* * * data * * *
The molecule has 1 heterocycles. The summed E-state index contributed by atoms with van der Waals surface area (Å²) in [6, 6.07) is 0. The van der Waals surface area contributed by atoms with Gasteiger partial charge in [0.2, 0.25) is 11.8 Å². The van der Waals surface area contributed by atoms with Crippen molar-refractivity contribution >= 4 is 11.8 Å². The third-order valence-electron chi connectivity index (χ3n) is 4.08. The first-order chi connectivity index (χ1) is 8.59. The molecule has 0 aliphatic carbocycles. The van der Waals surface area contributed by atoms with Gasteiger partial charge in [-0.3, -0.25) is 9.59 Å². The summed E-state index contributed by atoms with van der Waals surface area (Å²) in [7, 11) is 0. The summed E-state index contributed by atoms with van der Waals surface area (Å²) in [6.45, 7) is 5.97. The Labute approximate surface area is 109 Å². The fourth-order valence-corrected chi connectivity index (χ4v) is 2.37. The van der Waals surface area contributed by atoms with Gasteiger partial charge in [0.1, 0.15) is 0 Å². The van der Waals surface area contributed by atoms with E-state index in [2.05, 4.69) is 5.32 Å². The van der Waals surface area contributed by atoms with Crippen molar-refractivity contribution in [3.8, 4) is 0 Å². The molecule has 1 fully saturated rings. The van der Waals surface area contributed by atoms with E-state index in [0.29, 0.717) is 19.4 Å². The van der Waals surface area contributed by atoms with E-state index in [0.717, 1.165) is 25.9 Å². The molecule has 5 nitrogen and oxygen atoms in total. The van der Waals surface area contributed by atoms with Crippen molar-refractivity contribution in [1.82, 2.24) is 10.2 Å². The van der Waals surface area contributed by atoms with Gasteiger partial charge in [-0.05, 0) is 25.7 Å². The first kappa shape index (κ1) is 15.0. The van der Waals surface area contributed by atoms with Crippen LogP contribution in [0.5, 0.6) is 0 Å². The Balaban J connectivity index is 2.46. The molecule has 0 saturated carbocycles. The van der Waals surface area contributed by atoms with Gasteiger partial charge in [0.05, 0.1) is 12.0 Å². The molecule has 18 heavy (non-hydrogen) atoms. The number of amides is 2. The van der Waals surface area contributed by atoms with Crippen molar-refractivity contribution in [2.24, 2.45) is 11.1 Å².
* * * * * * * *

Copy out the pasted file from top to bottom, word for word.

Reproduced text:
The molecule has 1 heterocycles. The summed E-state index contributed by atoms with van der Waals surface area (Å²) in [6, 6.07) is 0. The van der Waals surface area contributed by atoms with Gasteiger partial charge in [0.2, 0.25) is 11.8 Å². The van der Waals surface area contributed by atoms with Crippen molar-refractivity contribution >= 4 is 11.8 Å². The third-order valence-electron chi connectivity index (χ3n) is 4.08. The first-order chi connectivity index (χ1) is 8.59. The molecule has 0 aliphatic carbocycles. The van der Waals surface area contributed by atoms with Gasteiger partial charge in [-0.3, -0.25) is 9.59 Å². The summed E-state index contributed by atoms with van der Waals surface area (Å²) in [7, 11) is 0. The summed E-state index contributed by atoms with van der Waals surface area (Å²) in [6.45, 7) is 5.97. The Labute approximate surface area is 109 Å². The fourth-order valence-corrected chi connectivity index (χ4v) is 2.37. The van der Waals surface area contributed by atoms with Gasteiger partial charge in [0.1, 0.15) is 0 Å². The van der Waals surface area contributed by atoms with E-state index in [2.05, 4.69) is 5.32 Å². The van der Waals surface area contributed by atoms with Crippen molar-refractivity contribution in [3.8, 4) is 0 Å². The molecule has 1 fully saturated rings. The van der Waals surface area contributed by atoms with E-state index in [0.29, 0.717) is 19.4 Å². The van der Waals surface area contributed by atoms with E-state index in [0.717, 1.165) is 25.9 Å². The molecule has 5 nitrogen and oxygen atoms in total. The van der Waals surface area contributed by atoms with Crippen molar-refractivity contribution in [1.82, 2.24) is 10.2 Å². The van der Waals surface area contributed by atoms with Gasteiger partial charge in [-0.05, 0) is 25.7 Å². The first kappa shape index (κ1) is 15.0. The van der Waals surface area contributed by atoms with Crippen LogP contribution in [0.5, 0.6) is 0 Å². The Balaban J connectivity index is 2.46. The molecule has 0 saturated carbocycles. The van der Waals surface area contributed by atoms with Gasteiger partial charge in [0.05, 0.1) is 12.0 Å². The molecule has 18 heavy (non-hydrogen) atoms. The number of amides is 2. The van der Waals surface area contributed by atoms with Crippen molar-refractivity contribution in [2.24, 2.45) is 11.1 Å².